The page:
Cisco’s Public Services Summit 2010 brought 200+ public officials together for a couple of days in Stockholm, a five-and-a-half hour train ride to Oslo, and an evening at the Nobel Peace Prize Concert.
The first day I flew in from Qatar. A speedy car whisked me from Stockholm airport to the Sheraton; I arrived just as my session on educational reform began. Surprise, surprise! A participant from Los Angeles was also named James Cross (which is the name in my passport.)
A sumptuous supper with new-found friends was followed by an introduction from Stockholm’s bubbly mayor and a very funny musical group.
Some of us finished the evening with a few bottles of God beer.
On Friday I skipped the keynotes and visited the immense 15th century war ship Vasa. The Vasa capsized in Stockholm harbor in 1625 because of insufficient ballast and was only re-discovered and salvaged in the late 20th century. Because she sunk in brackish water, the Vasa hardly deteriorated during her three centuries under water. This is one impressive ship, a floating advertisement for Gustavus II Adolphus, the Lion of the North.
Following afternoon keynotes from John Chambers (see previous article) and Clay Shirky, we repaired to the Grand Hotel for yet another sumptuous meal. Linda, a classical violinist who had appeared in an episode of Bay Watch entertained us.
Cisco brilliantly planned and executed the overall event. Stirring keynotes were followed by breakouts attended by a couple of dozen people each. The best part was the ride on a private train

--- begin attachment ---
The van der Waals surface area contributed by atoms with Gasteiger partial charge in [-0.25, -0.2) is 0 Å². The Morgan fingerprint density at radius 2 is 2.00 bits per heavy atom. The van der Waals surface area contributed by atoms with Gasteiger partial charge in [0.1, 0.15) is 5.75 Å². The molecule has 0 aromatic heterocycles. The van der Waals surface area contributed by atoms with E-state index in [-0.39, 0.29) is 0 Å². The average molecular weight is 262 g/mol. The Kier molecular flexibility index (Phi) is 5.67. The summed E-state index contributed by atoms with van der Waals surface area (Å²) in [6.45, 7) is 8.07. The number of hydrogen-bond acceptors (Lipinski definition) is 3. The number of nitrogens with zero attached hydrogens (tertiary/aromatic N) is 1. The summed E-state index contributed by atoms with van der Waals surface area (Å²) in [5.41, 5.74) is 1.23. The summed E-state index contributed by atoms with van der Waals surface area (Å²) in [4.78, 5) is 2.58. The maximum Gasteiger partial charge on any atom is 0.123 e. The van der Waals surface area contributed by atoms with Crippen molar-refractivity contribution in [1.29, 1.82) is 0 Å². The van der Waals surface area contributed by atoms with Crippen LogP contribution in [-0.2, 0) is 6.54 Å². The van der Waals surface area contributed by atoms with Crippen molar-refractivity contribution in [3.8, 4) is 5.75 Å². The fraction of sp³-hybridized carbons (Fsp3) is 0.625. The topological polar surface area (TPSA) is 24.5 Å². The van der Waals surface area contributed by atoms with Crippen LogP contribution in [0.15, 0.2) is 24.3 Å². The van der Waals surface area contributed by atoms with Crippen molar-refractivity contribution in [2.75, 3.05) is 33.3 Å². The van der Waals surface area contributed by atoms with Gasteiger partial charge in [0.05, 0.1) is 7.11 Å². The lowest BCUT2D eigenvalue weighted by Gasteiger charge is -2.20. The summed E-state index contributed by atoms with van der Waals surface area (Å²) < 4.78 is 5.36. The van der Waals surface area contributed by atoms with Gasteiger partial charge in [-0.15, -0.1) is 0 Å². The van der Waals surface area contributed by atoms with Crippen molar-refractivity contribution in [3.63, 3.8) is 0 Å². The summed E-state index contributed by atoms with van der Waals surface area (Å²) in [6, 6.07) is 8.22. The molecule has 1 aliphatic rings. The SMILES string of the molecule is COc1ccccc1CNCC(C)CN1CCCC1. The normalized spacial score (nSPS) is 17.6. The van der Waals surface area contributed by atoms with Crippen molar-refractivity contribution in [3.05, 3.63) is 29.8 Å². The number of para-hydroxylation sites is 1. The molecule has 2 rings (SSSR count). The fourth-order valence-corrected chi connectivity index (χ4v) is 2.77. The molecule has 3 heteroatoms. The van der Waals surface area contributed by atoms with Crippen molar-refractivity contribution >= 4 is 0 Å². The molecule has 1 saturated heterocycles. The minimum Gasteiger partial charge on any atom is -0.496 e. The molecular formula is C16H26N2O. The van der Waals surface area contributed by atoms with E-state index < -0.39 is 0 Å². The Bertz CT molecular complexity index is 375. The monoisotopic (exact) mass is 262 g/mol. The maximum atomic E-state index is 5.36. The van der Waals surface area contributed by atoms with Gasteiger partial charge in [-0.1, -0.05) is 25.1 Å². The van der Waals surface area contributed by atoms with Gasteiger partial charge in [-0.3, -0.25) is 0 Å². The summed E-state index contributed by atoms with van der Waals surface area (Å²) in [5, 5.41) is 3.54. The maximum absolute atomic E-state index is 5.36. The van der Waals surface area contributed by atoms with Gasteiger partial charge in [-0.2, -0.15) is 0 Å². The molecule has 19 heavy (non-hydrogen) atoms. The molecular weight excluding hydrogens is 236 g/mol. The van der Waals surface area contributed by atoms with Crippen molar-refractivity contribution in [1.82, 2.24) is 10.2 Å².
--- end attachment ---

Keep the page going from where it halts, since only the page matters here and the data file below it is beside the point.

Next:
. I talked with people in each of the six coaches. We joked and got to know one another. We had the Dunbar number of participants on board. Most people collaborated. Some slept. A few pecked at their laptops.
After after another magnificent dinner, we trooped along an inside corridor to the theatre for the Nobel Peace Prize Concert.
Anne Hathaway and Denzel Washington repeatedly slammed the Chinese government for incarcerating the prizewinner, humanist Liu Xiaobo. One act after another rocked the audience. A frenetic singer named Robyn got things throbbing. A fellow on electric sitar was fantastic. Bollywood dancers exuded energy. Herbie Hancock was masterful. The only downer was the closing a
ct, Barry Manilow, who lip-synced his way through several songs. Barry’s had so many facelifts he hardly looks human.
Then we marched back to the hotel for a party that lasted into the wee hours. Not for me, though. I had to get up and am writing this as I zip along through the Dutch countryside on a high-speed train.